While Corpses owed a debt to 1970’s slasher classics, The Devil’s Rejects (2005) was part road-movie, part action film, and shared traits with the western revenge genre. Rob originally intended to create all of the special effects using only techniques from the 1970s, but time constraints meant that he was forced to include around one hundred digital effects. In most cases, these were to simulate gore, throat slitting, people getting shot in the head or neck, stabbings and other garish ways to induce death. Moreover, in an increasingly rare move for Hollywood – land of serialise-it-and-keep-reeling-em-in – Rob killed off his lead characters. His defence? “Every movie ends with the possibility of another one and it drives me crazy. I feel like, ‘Why did I just invest two hours? It didn’t even end.'”
Despite its neatly tourniqueted ending, Rejects was another victim for the film critics. Frank Schrek of The Hollywood Reporter declared that the film ‘lives up to the spirit but not the quality of its inspirations’ and is ‘strangely devoid of thrills, shocks or horror,’ while Clint Morris of Film Threat condemned the film as ‘sickening’ and ‘an hour and a half of undecipherable plot.’ Nonetheless, Rejects fared considerably better financially than its predecessor, and led Rob to try his hand at a hallucinatory sequence in the animated film, Beavis & Butt-Head Do America, and a faux trailer called Werewolf Women of the S.S. for the Robert Rodriguez and Quentin Tarantino doublefeature, Grindhouse (2007).
* 70’s rock icon Linda Ronstadt praised Rob in the Cape Cod Times, stating that her teenage son has exposed her to his music and “There’s real power and energy there.”
* The song ‘Meet the Creeper’ was featured in the trailers for the movie Jeepers Creepers 2.
*‘Living Dead Girl’ is the opening song for Bride Of Chucky.
* In the episode “Home Alone 4” of comedy series Malcolm in the Middle, one of the characters, Richie, is seen wearing a T-shirt with the Hellbilly Deluxe album art on the front.
* In The Matrix, a remix of the song ‘Dragula’ is played during the nightclub scene in which Neo meets Trinity.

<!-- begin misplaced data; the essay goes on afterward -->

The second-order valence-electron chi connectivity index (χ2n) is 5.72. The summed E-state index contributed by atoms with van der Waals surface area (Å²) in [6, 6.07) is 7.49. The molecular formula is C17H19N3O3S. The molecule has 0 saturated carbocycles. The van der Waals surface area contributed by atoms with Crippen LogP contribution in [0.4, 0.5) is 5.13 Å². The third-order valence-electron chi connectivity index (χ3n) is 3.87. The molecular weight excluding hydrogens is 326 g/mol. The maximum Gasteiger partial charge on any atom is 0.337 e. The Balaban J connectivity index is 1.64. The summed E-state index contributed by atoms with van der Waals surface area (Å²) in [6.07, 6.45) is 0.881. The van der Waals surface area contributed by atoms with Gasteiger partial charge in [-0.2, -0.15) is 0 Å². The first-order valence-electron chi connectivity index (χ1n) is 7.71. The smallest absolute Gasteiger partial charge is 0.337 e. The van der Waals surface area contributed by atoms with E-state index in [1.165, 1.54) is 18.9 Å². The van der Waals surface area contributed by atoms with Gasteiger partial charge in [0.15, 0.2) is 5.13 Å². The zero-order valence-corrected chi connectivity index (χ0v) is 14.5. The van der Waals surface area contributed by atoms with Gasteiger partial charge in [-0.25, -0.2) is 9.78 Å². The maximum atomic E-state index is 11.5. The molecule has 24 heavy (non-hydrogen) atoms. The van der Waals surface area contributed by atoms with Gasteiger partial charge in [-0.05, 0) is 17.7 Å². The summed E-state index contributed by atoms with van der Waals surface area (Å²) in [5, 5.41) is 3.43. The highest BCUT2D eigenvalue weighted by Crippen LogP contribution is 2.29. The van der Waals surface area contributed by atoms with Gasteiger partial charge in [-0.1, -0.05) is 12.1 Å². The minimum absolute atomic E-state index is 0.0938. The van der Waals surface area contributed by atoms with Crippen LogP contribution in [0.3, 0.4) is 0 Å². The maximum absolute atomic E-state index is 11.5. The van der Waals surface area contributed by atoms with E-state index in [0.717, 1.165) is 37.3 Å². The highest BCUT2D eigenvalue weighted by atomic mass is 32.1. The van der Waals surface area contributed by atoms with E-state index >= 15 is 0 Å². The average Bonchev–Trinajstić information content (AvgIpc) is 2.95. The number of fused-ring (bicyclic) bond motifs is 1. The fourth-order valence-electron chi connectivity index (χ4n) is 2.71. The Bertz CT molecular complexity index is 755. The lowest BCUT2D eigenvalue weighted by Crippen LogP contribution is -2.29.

Certainly, then, a key aspect of Rob’s personality would appear to be a bloody-minded exploration of his unique creative vision and screw the consequences. This was never more acute than in his agreeing to direct a new version of John Carpenter’s classic slasher flick, Halloween (1978). Well aware that fans of the original would vehemently oppose a remake, Rob was keen to take up the gauntlet laid before him by producer, Bob Weinstein, and run with it, proclaiming Michael Myers one of the few modern iconic monsters. Less remaking the film as reimagining it, Rob created a backdrop to Myers’ psychoses by exploring the killer’s motivation for murdering members of his own family and consequent institutionalisation as a child. None of this was enough to protect Rob from his own personal slasher attack by the critics on the film’s release, and while the film’s hefty budget ensured that it grossed more than $77.8 million worldwide, its shortfall arguably lay in the fact that Halloween (2007) was not ‘Rob Zombie’ enough.
So what’s next for a man who owns a sarcophagus, taxidermied bats, a giant Boris Karloff poster, and a purported 10,000 DVDs? Rob is slated to direct a new movie for Dimension Films called Rob Zombie’s Tyrannosaurus Rex, a loose adaptation of his comic book, The Nail. 2008 will also see the release of The Haunted World of El Superbeasto, an animated comedy based on the continuing adventure of Doctor Satan, a lead character from Corpses. In between his cinematic duties, Rob continues to tour the US in his guise as rock ‘n’ roll super villain, all of which goes to prove that he is indeed More Human Than Human.